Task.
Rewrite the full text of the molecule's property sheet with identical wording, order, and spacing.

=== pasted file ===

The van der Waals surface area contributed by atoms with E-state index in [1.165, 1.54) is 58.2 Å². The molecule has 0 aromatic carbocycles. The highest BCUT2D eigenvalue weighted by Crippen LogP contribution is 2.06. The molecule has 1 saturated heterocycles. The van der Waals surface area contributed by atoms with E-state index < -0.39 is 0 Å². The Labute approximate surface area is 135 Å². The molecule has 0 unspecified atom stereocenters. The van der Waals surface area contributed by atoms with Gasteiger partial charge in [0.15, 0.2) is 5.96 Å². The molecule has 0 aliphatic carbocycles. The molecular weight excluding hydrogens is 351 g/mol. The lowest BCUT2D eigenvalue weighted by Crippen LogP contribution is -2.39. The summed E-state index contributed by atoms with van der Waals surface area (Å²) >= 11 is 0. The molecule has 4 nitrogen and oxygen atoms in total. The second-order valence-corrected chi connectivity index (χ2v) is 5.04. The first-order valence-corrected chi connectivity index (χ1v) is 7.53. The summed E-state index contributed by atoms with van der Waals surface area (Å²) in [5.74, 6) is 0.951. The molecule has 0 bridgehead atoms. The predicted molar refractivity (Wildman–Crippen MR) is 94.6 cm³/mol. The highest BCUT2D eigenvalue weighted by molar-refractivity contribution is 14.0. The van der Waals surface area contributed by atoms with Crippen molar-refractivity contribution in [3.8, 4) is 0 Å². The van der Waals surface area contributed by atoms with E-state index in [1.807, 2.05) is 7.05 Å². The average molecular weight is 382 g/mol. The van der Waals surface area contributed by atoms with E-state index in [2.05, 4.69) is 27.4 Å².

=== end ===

The van der Waals surface area contributed by atoms with E-state index in [1.165, 1.54) is 58.2 Å². The molecule has 0 aromatic carbocycles. The highest BCUT2D eigenvalue weighted by Crippen LogP contribution is 2.06. The molecule has 1 saturated heterocycles. The van der Waals surface area contributed by atoms with E-state index < -0.39 is 0 Å². The Labute approximate surface area is 135 Å². The molecule has 0 unspecified atom stereocenters. The van der Waals surface area contributed by atoms with Gasteiger partial charge in [0.15, 0.2) is 5.96 Å². The molecule has 0 aliphatic carbocycles. The molecular weight excluding hydrogens is 351 g/mol. The lowest BCUT2D eigenvalue weighted by Crippen LogP contribution is -2.39. The summed E-state index contributed by atoms with van der Waals surface area (Å²) >= 11 is 0. The molecule has 4 nitrogen and oxygen atoms in total. The second-order valence-corrected chi connectivity index (χ2v) is 5.04. The first-order valence-corrected chi connectivity index (χ1v) is 7.53. The summed E-state index contributed by atoms with van der Waals surface area (Å²) in [5.74, 6) is 0.951. The molecule has 0 bridgehead atoms. The predicted molar refractivity (Wildman–Crippen MR) is 94.6 cm³/mol. The highest BCUT2D eigenvalue weighted by molar-refractivity contribution is 14.0. The van der Waals surface area contributed by atoms with Crippen molar-refractivity contribution in [3.8, 4) is 0 Å². The van der Waals surface area contributed by atoms with E-state index in [1.807, 2.05) is 7.05 Å². The average molecular weight is 382 g/mol. The van der Waals surface area contributed by atoms with E-state index in [2.05, 4.69) is 27.4 Å².